Final Report for FNC02-394
My wife, Jessanne, and I, are the owners of the Sky Breeze Tree Farm, which consists of 225 acres nestled in the hills of Pike County, Ohio. Our farm is primarily a natural stand of red and white oak, Virginia pine, Eastern red cedar, yellow poplar, and sugar maple.
Using SARE grant money, about 2 acres of forested land was planted in ginseng and goldenseal using organic amendments.
Before receiving this grant, I was involved in growing organic vegetables in my front yard (1/3rd acre) using crop rotation and organic manures for the last 10 years.
PROJECT DESCRIPTION AND RESULTS
The objective of the project was to conduct applied research on agroforestry aspects of growing ginseng and goldenseal, under natural stands of hardwood forests. Since ginseng and goldenseal are high-value specialized crops (herbs) to be incorporated into agroforestry practices, a detailed planning and design was done with the help and advice of researchers at the OSU South Centers at Piketon and Rural Action Sustainable Forestry Programs. To accomplish the project, we have considered the following criteria:
a) Appropriate site selection and preparation to ensure ginseng and goldenseal soil quality requirements.
b) Availability of ginseng and goldenseal seeds, and rootstocks and forest seedlings.
c) Organic amendments and non-essential small farm equipments
d) Protection from wild turkey, deer, and theft.
e) Information, dissemination, and marketing of products.
A field experiment (randomized complete block) set-up was planned in our forest for growing ginseng and goldenseal using horse and dairy manure, and forest leaf molds. Due to unavoidable circumstances, dairy manure and horse manure were not able to be used as organic amendments. Since the forest floor was covered with so much litter (> 1 ton/acre), it was not necessary to apply leaf molds. The plot lay-out in the forest was as follows:
10 rows of ginseng or goldenseal, 10 rows of ginseng or goldenseal, 10 rows of ginseng or goldenseal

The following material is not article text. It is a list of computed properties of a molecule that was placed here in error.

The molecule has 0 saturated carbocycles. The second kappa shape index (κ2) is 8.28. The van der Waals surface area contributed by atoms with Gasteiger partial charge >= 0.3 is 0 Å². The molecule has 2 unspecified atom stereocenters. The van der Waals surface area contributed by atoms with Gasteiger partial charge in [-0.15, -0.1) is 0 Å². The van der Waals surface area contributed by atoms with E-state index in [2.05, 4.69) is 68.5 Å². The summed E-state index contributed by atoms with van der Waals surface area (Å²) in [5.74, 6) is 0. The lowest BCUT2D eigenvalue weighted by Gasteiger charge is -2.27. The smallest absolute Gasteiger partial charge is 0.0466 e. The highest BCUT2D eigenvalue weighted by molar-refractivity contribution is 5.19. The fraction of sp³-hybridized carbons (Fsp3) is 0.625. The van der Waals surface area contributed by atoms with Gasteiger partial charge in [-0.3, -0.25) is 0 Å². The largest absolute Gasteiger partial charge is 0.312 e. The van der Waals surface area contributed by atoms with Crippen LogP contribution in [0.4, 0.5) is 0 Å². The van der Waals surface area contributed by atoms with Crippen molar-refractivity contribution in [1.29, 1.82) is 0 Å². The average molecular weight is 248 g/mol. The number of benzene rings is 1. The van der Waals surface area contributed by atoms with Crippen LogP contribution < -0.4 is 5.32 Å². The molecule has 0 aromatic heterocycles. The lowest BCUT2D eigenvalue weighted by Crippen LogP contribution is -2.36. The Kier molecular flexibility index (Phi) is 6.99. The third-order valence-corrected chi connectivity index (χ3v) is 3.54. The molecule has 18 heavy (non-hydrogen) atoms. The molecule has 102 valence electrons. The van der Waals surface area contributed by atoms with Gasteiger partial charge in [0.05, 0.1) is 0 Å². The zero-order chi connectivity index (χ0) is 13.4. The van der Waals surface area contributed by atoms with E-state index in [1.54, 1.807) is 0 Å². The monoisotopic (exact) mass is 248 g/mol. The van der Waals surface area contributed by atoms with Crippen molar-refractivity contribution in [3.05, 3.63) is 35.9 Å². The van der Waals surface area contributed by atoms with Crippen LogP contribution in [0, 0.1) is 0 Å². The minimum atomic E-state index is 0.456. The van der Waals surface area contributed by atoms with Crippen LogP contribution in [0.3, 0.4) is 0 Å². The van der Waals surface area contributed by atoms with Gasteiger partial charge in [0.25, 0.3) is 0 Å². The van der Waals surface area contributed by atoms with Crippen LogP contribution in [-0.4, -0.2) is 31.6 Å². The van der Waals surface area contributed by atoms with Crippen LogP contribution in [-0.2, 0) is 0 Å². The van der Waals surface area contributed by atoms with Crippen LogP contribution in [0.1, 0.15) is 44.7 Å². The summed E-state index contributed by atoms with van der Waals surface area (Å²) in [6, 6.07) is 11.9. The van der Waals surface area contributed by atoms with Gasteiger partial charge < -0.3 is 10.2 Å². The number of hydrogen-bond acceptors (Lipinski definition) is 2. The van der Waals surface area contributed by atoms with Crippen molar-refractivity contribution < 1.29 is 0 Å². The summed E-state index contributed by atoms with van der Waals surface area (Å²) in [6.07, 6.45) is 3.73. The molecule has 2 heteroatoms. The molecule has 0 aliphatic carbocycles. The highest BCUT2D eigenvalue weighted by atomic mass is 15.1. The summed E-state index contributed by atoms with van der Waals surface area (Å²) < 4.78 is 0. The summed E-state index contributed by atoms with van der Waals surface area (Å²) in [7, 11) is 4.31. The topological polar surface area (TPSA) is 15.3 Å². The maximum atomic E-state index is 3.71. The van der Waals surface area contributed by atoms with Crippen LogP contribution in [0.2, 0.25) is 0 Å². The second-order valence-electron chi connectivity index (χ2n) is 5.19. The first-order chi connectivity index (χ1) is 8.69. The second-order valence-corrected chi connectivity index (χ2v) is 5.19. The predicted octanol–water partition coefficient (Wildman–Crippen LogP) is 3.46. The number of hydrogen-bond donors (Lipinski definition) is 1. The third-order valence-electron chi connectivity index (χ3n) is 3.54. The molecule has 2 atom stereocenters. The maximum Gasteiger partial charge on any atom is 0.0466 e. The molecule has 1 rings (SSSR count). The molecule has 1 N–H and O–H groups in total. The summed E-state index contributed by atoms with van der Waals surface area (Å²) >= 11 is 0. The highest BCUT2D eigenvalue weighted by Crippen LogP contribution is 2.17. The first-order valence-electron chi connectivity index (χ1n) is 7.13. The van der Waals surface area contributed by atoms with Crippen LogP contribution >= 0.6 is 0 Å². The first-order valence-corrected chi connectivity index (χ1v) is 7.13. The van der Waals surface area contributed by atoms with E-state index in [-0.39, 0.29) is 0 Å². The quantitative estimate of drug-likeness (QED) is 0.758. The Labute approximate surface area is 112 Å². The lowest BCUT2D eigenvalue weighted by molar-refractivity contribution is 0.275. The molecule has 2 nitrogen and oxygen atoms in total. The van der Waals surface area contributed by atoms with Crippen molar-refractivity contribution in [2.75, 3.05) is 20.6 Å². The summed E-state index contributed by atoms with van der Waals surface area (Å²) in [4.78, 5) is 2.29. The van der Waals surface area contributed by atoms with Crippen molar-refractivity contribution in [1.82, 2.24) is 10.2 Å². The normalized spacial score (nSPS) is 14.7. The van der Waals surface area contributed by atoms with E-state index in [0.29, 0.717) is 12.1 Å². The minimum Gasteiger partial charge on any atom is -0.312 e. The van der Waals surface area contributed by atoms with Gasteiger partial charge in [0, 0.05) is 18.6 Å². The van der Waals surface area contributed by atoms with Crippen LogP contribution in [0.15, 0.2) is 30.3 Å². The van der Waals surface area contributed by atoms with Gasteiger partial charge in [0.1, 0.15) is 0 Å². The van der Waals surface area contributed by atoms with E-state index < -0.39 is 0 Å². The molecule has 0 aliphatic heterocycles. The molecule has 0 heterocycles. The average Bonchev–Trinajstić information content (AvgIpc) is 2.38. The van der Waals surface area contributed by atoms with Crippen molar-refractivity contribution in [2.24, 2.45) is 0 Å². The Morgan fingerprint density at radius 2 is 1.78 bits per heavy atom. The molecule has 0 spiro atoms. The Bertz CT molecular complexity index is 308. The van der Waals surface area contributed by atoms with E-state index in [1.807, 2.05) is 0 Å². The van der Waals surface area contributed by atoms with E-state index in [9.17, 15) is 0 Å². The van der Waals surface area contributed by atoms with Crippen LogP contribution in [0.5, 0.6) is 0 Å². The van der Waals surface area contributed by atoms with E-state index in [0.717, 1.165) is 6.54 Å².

A total of 2 acres of land in the forest was used for planting ginseng and/or goldenseal. The experimental treatments were replicated in four blocks under the natural stand of red and white oak and sugar maple trees at northern slope aspect of our farm to avoid direct sunlight and have enough soil available moisture. In each plot, 10 rows of ginseng or goldenseal bed spaced at 1 foot apart were prepared with two extra outer rows as guard rows. Spacing of ginseng seeds in the rows was 3 inches with each seed planted ½ inch deep as a simulated natural growing condition. Goldenseal root was planted one foot apart and 1 inch deep.
In July 2006, a survey was conducted to evaluate the survival and growth performance of ginseng and goldenseal in the forest. In each plot, the presence or number of ginseng and goldenseal were counted to calculate survival. The height of the plant as a measure of growth was recorded. Randomly selected ginseng and goldenseal plants were harvested to monitor root growth and yields.
Soil samples at 0-6 inches depth were randomly collected and analyzed for selected properties such as compaction, pH, slat contents, porosity, organic matter and nitrogen by using standard methods.
• Dwight Massie, a local producer helped me to buy ginseng seeds form him and provided information about growing ginseng in the forest.
• Dr. Rafiq Islam, Soil and Water Specialist, the OSU South Center, Piketon, OH 45661. Tel. 740-289-2071. Fax 740-289-4591. Email email@example.com
• Dr. Shawn Wright, Horticulturist, the OSU South Center, Piketon, OH 45661. Tel. 740-289-2071. Fax 740-289-4591. Email firstname.lastname@example.org.
• Ronald Miller, Forest Research and Extension Associate, the OSU South Centers, Piketon, OH 45661. Tel. 740-289-2071. Fax 740-289-4591. Email email@example.com.
• Dave Apsley, Natural Resources Specialist, South District. Jackson, OH 45640. Tel. 740-286-4572. Email firstname.lastname@example.org.
• John Withers, Rural Action Sustainable Forestry, PO Box 21, 87 ½ High Street, Glouster, OH 45732. Tel. 740-767-2090. Email email@example.com
They will advice us to: select suitable forest species for agroforestry, provide ginseng and goldenseal seeds, seedlings or rootstocks, and measure forest growth performance.
• Yi Yang, Program Coordinator for Direct Marketing and Cooperative Programs. The OSU South Centers, Piketon, OH 45661. Tel. 740-289-2071. Fax 740-289-4591. Email firstname.lastname@example.org
Results showed that ginseng performance (survival) was not good compared to goldenseal (Table 1 and pictures). Ginseng had only 25 to 30% survival compared to 53 to 83% survival of goldenseal. Goldenseal (plant height 9 to 16 inches) had better growth performance than ginseng (plant height 2 to 4 inches).